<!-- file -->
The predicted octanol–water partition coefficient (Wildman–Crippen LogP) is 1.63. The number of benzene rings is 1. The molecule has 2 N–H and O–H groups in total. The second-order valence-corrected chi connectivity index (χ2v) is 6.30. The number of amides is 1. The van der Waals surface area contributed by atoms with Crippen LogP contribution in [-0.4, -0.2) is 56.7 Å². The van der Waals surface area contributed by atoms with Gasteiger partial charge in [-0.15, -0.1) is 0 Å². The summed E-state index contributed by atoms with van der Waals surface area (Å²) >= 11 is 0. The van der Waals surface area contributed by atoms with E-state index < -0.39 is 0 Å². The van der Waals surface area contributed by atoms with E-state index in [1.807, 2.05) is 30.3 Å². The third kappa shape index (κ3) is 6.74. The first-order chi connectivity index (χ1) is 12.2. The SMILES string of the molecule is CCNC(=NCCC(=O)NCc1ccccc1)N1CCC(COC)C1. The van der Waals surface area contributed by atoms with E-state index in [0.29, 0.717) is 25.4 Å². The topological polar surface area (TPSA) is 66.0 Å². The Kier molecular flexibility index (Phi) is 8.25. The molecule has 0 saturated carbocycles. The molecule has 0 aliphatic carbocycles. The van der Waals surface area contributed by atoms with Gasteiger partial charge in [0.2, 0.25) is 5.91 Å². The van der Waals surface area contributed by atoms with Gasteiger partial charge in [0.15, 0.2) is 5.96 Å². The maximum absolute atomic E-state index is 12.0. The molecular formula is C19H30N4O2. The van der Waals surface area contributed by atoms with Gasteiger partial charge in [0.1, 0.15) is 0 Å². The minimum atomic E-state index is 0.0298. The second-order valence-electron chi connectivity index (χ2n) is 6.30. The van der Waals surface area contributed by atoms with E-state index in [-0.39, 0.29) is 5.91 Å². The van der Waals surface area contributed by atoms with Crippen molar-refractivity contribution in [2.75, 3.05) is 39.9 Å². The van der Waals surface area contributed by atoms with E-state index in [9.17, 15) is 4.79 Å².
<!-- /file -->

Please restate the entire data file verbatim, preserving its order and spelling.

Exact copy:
The predicted octanol–water partition coefficient (Wildman–Crippen LogP) is 1.63. The number of benzene rings is 1. The molecule has 2 N–H and O–H groups in total. The second-order valence-corrected chi connectivity index (χ2v) is 6.30. The number of amides is 1. The van der Waals surface area contributed by atoms with Crippen LogP contribution in [-0.4, -0.2) is 56.7 Å². The van der Waals surface area contributed by atoms with Gasteiger partial charge in [-0.15, -0.1) is 0 Å². The summed E-state index contributed by atoms with van der Waals surface area (Å²) >= 11 is 0. The van der Waals surface area contributed by atoms with E-state index < -0.39 is 0 Å². The van der Waals surface area contributed by atoms with E-state index in [1.807, 2.05) is 30.3 Å². The third kappa shape index (κ3) is 6.74. The first-order chi connectivity index (χ1) is 12.2. The SMILES string of the molecule is CCNC(=NCCC(=O)NCc1ccccc1)N1CCC(COC)C1. The van der Waals surface area contributed by atoms with E-state index in [0.29, 0.717) is 25.4 Å². The topological polar surface area (TPSA) is 66.0 Å². The Kier molecular flexibility index (Phi) is 8.25. The molecule has 0 saturated carbocycles. The molecule has 0 aliphatic carbocycles. The van der Waals surface area contributed by atoms with Gasteiger partial charge in [0.2, 0.25) is 5.91 Å². The van der Waals surface area contributed by atoms with Gasteiger partial charge in [0.15, 0.2) is 5.96 Å². The maximum absolute atomic E-state index is 12.0. The molecular formula is C19H30N4O2. The van der Waals surface area contributed by atoms with Gasteiger partial charge in [0.1, 0.15) is 0 Å². The minimum atomic E-state index is 0.0298. The second-order valence-electron chi connectivity index (χ2n) is 6.30. The van der Waals surface area contributed by atoms with E-state index in [-0.39, 0.29) is 5.91 Å². The van der Waals surface area contributed by atoms with Crippen molar-refractivity contribution in [2.75, 3.05) is 39.9 Å². The van der Waals surface area contributed by atoms with E-state index in [9.17, 15) is 4.79 Å².